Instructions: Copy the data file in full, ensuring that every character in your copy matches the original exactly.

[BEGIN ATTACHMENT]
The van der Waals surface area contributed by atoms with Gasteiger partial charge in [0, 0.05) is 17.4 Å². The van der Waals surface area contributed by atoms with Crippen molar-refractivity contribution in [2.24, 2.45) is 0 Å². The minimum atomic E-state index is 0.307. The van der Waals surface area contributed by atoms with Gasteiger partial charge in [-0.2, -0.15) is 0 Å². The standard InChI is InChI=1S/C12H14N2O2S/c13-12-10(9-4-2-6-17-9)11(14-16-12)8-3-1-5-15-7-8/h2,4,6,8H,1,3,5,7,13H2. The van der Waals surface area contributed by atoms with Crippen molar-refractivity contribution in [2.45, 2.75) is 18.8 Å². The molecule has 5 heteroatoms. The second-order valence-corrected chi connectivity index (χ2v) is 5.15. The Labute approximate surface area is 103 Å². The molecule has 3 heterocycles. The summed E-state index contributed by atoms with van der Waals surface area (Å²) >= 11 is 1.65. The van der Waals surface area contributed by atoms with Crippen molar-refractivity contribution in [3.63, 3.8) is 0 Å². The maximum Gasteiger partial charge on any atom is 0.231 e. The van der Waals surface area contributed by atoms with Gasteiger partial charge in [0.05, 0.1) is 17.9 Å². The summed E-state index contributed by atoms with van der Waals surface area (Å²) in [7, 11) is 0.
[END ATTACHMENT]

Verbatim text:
The van der Waals surface area contributed by atoms with Gasteiger partial charge in [0, 0.05) is 17.4 Å². The van der Waals surface area contributed by atoms with Crippen molar-refractivity contribution in [2.24, 2.45) is 0 Å². The minimum atomic E-state index is 0.307. The van der Waals surface area contributed by atoms with Gasteiger partial charge in [-0.2, -0.15) is 0 Å². The standard InChI is InChI=1S/C12H14N2O2S/c13-12-10(9-4-2-6-17-9)11(14-16-12)8-3-1-5-15-7-8/h2,4,6,8H,1,3,5,7,13H2. The van der Waals surface area contributed by atoms with Crippen molar-refractivity contribution in [2.45, 2.75) is 18.8 Å². The molecule has 5 heteroatoms. The second-order valence-corrected chi connectivity index (χ2v) is 5.15. The Labute approximate surface area is 103 Å². The molecule has 3 heterocycles. The summed E-state index contributed by atoms with van der Waals surface area (Å²) >= 11 is 1.65. The van der Waals surface area contributed by atoms with Crippen molar-refractivity contribution in [3.63, 3.8) is 0 Å². The maximum Gasteiger partial charge on any atom is 0.231 e. The van der Waals surface area contributed by atoms with Gasteiger partial charge in [0.05, 0.1) is 17.9 Å². The summed E-state index contributed by atoms with van der Waals surface area (Å²) in [7, 11) is 0.